Data Center Cooling Outage Disrupts Azure Cloud in Japan

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A long list of Microsoft Azure cloud services malfunctioned for hours Friday for a subset of customers using services hosted in a Microsoft data center in Japan due to a cooling failure.

Customers had trouble connecting to resources that leverage storage infrastructure in the Japan East region, according to an update on the Azure status website.

See also: Report: U.K. Firms Unfazed by Cloud Skills Gap, Despite Evidence It’s Not Going Away

“Engineers have identified the underlying cause as loss of cooling which caused some resources to undergo an automated shutdown to avoid overheating and ensure data integrity and resilience,” the status page read as of noon Pacific Time.

While the most consequential cloud outage of the year so far – the Amazon Web Services storage service meltdown in late February – was caused by a mistyped command, today’s incident in Japan serves as a reminder of the extremely physical nature of the cloud.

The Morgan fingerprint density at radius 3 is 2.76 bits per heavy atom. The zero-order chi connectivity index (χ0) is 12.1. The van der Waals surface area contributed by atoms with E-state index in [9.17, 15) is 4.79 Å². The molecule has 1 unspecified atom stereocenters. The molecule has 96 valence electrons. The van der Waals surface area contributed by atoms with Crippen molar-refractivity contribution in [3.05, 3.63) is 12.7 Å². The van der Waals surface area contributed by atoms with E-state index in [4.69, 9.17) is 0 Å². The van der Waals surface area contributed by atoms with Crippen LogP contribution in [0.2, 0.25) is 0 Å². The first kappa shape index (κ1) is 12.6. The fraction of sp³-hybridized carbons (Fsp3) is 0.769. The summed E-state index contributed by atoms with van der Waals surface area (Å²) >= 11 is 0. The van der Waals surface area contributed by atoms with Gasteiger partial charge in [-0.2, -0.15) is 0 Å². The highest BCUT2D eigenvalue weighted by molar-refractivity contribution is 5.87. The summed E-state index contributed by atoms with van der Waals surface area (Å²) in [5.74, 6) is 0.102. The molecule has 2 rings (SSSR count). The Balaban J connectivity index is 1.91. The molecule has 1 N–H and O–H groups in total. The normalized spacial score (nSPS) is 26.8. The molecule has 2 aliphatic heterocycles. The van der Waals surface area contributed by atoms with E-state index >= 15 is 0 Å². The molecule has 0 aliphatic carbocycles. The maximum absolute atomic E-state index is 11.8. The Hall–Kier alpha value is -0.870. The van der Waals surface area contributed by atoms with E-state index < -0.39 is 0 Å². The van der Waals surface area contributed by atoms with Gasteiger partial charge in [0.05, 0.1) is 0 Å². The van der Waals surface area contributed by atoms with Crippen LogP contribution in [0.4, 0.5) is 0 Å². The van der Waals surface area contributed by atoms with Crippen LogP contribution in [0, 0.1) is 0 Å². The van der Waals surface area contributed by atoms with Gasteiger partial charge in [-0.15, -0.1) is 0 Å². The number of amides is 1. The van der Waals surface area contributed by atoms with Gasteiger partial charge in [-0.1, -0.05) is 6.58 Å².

See also: Microsoft Probes Cause of Global Web Outage

Cooling-related data center outages are common, but not nearly as common as electrical infrastructure problems. Malfunctioning uninterruptible power supplies have consistently been reported as the most common cause of data center outages in regular surveys by the Ponemon Institute, commissioned by the company formerly known as Emerson Network Power (now known as Vertiv).

The issues started around 7 a.m. Pacific Time and continued into the afternoon as Azure engineers worked to restore the systems.

Both storage and virtual machines were impacted, along with many more cloud services, such as Web Apps, Backup, HDInsight, Key Vault, and Site Recovery.

Microsoft Azure launched its Japan East region, hosted in a data center in the Saitama Prefecture, and its Japan West region, hosted in a data center in the Osaka Prefecture, in 2014.

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